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XVI.

O beft of wives! O dearer far to me
Than when thy virgin charms,
Were yielded to my arms,

How can my foul endure the lofs of thee?
How in the world, to me a defart grown,
Abandon'd and alone,

Without my

fweet companion can I live?

Without thy lovely finile,

The dear reward of every virtuous toil,

What pleasures now can pall'd Ambition give? Ev'n the delightful fenfe of well-earn'd praife, Unfhar'd by thee, no more my lifelefs thoughts could raife.

XVII.

For my diftracted mind

What fuccour can I find?

On whom for confolation fhall I call?

Support me, every friend;

Your kind affiftance lend,

To bear the weight of this oppressive wot.
Alas! each friend of mine,

My dear departed love, fo much was thine,
That none has any comfort to bestow.

My books, the best relief

In every other grief,

Are now with your idea fadden'd all :

Each favourite author we together read

My tortur'd memory wounds, and speaks of Lucy dead.

XVIII. We

XVIII.

We were the happiest pair of human kind:
The rolling year its varying course perform'd,
And back return'd again;
Another and another smiling came,

And faw our happiness unchang'd remain :
Still in her golden chain

Harmonious Concord did our wishes bind:
Our ftudies, pleasures, tafte, the fame.
O fatal, fatal stroke,

That all this pleafing fabric Love had rais'd
Of rare felicity,

On which ev'n wanton Vice with envy gaz'd,
And every scheme of blifs our hearts had form'd,
With foothing hope, for many a future day,
In one fad moment broke!

Yet, O my foul, thy rifing murmurs stay;
Nor dare the all-wife Difpofer to arraign,
Or against his fupreme decree

With impious grief complain.

That all thy full-blown joys at once should fades Was his moft righteous will-and be that will obey'd. XIX.

Would thy fond love his grace to her control,

And in these low abodes of fin and pain

Her pure exalted foul

Unjustly for thy partial good detain ?

No-rather strive thy groveling mind to raise
Up to that unclouded blaze,

That

That heavenly radiance of eternal light,
In which enthron'd the now with pity fees
How frail, how infecure, how flight,
Is every mortal bliss;

Ev'n Love itself, if rifing by degrees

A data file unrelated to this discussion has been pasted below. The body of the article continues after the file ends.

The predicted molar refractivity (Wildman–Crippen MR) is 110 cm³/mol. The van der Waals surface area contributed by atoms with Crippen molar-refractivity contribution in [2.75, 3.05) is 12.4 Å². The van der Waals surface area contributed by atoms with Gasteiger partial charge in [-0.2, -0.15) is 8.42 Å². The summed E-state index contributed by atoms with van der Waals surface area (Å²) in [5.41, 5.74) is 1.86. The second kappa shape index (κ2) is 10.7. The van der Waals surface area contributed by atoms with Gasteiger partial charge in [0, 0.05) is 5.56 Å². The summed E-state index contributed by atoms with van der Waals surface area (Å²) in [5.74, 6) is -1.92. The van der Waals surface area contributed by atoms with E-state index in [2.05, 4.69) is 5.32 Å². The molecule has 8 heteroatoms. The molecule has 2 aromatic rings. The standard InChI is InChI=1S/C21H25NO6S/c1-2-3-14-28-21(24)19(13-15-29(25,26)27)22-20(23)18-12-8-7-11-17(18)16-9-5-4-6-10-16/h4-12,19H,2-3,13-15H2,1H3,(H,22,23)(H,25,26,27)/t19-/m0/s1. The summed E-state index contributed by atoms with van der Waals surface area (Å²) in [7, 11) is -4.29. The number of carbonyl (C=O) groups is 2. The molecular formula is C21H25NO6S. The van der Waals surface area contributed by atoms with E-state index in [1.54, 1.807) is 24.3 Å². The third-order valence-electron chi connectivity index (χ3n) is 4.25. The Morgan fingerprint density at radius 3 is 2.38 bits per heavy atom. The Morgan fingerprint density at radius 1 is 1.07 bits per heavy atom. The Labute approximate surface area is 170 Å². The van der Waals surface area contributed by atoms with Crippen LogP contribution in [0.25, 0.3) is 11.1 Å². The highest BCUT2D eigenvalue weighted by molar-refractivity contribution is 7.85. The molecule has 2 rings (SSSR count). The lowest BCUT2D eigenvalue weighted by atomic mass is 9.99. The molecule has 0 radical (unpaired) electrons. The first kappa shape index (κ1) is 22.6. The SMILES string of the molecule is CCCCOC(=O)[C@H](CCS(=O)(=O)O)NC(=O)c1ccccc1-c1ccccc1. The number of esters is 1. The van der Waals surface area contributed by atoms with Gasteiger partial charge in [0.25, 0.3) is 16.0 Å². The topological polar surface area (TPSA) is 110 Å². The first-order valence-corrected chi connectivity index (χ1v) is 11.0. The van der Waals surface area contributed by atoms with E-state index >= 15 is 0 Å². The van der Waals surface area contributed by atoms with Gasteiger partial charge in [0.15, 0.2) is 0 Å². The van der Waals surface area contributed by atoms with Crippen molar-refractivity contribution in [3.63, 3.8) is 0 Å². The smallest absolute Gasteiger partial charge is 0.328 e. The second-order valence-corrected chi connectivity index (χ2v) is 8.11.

Beyond the bounds of this imperfect state,
Whofe fleeting joys fo foon must end,
It does not to its fovereign good afcend.
Rife then, my foul, with hope elate,
And seek thofe regions of ferene delight,
Whofe peaceful path and ever-open gate
No feet but thofe of harden'd Guilt fhall mifs.
There death himself thy Lucy fhall restore,
There yield up all his power e'er to divide you more.

V ER S E S,

MAKING PART OF

AN EPITAPH ON THE SAME LADY.

MA

ADE to engage all hearts, and charm all eyes;
Though meek, magnanimous; though witty,
wife;

Polite, as all her life in courts had been;
Yet good, as the the world had never feen;
The noble fire of an exalted mind,
With gentle female tendernefs combin'd.
Her fpeech was the melodious voice of Love,
Her fong the warbling of the vernal grove;

Her

Her eloquence was sweeter than her fong,
Soft as her heart, and as her reason strong;
Her form each beauty of her mind exprefs'd,
Her mind was Virtue by the Graces dress'd.

HORACE. BOOK IV. O DE IV.

A

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S the wing'd minifter of thundering Jove,

To whom he gave his dreadful bolts to bear,

Faithful affiftant of his mafter's love,

King of the wandering nations of the air,

II.

When balmy breezes fann'd the vernal sky,
On doubtful pinions left his parent nest,
In flight effays his growing force to try,
While inborn courage fir'd his generous breast;

III. Then

*First printed with Mr.Weft's tranflation of Pindar. See the Preface to that gentleman's Poems.

In the rape of Ganymede, who was carried up to Jupiter by an eagle, according to the Poetical Hiftory.

III.

Then, darting with impetuous fury down,
The flocks he flaughter'd, an unpractis'd foe ; ;
Now his ripe valour to perfection grown.
The fealy fnake and crefted dragon know:

IV..

Or, as a lion's youthful progeny,

Wean'd from his favage dam and milky food, The grazing kid beholds with fearful eye, Doom'd first to ftain his tender fangs in blood:

V.

Such Drufus, young in arms, his foes beheld,
The Alpine Rhæti, long unmatch'd in fight:
So were their hearts with abject terror quell'd;,
So funk their haughty spirit at the fight..

VI.

Tam'd by a boy, the fierce Barbarians find

How guardian Prudence guides the youthful flame,, And how great Cæfar's fond paternal mind Each generous Nero forms to early fame;

VII..

A valiant fon fprings from a valiant fire:

Their race by mettle fprightly courfers prove ; ;

Nor can the warlike eagle's active fire

Degenerate to form the timorous dove..
VIII.

But education can the genius raife,
And wife inftructions native virtue aid;,
Nobility without them is difgrace,

And Honour is by vice to fhame betray'd.

IX. Let

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